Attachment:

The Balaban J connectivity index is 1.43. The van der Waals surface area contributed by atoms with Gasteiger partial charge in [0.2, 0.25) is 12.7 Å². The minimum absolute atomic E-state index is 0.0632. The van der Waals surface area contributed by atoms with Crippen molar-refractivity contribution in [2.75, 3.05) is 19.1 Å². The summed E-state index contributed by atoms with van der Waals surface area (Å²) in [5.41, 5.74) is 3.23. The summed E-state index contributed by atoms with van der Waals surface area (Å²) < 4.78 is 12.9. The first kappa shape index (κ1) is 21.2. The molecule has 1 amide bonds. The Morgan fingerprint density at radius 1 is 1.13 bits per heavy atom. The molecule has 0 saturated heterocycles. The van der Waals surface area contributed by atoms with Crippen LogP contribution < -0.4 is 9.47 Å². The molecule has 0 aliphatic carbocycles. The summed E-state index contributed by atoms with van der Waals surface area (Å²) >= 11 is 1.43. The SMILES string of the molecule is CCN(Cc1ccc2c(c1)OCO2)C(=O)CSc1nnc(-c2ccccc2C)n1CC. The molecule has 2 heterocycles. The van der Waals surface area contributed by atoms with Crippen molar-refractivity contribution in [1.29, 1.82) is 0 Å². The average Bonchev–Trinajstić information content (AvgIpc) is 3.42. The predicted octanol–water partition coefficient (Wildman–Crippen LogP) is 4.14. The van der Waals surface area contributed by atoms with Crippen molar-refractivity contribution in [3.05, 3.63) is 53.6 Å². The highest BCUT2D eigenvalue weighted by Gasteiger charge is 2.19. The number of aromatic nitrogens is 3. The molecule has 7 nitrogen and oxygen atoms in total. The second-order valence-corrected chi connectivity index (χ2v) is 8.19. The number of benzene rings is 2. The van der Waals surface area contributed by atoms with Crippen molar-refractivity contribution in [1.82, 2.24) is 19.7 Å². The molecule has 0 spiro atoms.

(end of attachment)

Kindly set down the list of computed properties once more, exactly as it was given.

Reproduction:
The Balaban J connectivity index is 1.43. The van der Waals surface area contributed by atoms with Gasteiger partial charge in [0.2, 0.25) is 12.7 Å². The minimum absolute atomic E-state index is 0.0632. The van der Waals surface area contributed by atoms with Crippen molar-refractivity contribution in [2.75, 3.05) is 19.1 Å². The summed E-state index contributed by atoms with van der Waals surface area (Å²) in [5.41, 5.74) is 3.23. The summed E-state index contributed by atoms with van der Waals surface area (Å²) < 4.78 is 12.9. The first kappa shape index (κ1) is 21.2. The molecule has 1 amide bonds. The Morgan fingerprint density at radius 1 is 1.13 bits per heavy atom. The molecule has 0 saturated heterocycles. The van der Waals surface area contributed by atoms with Crippen LogP contribution < -0.4 is 9.47 Å². The molecule has 0 aliphatic carbocycles. The summed E-state index contributed by atoms with van der Waals surface area (Å²) >= 11 is 1.43. The SMILES string of the molecule is CCN(Cc1ccc2c(c1)OCO2)C(=O)CSc1nnc(-c2ccccc2C)n1CC. The molecule has 2 heterocycles. The van der Waals surface area contributed by atoms with Crippen molar-refractivity contribution in [1.29, 1.82) is 0 Å². The average Bonchev–Trinajstić information content (AvgIpc) is 3.42. The predicted octanol–water partition coefficient (Wildman–Crippen LogP) is 4.14. The van der Waals surface area contributed by atoms with Crippen molar-refractivity contribution in [3.05, 3.63) is 53.6 Å². The highest BCUT2D eigenvalue weighted by Gasteiger charge is 2.19. The number of aromatic nitrogens is 3. The molecule has 7 nitrogen and oxygen atoms in total. The second-order valence-corrected chi connectivity index (χ2v) is 8.19. The number of benzene rings is 2. The van der Waals surface area contributed by atoms with Crippen molar-refractivity contribution in [1.82, 2.24) is 19.7 Å². The molecule has 0 spiro atoms.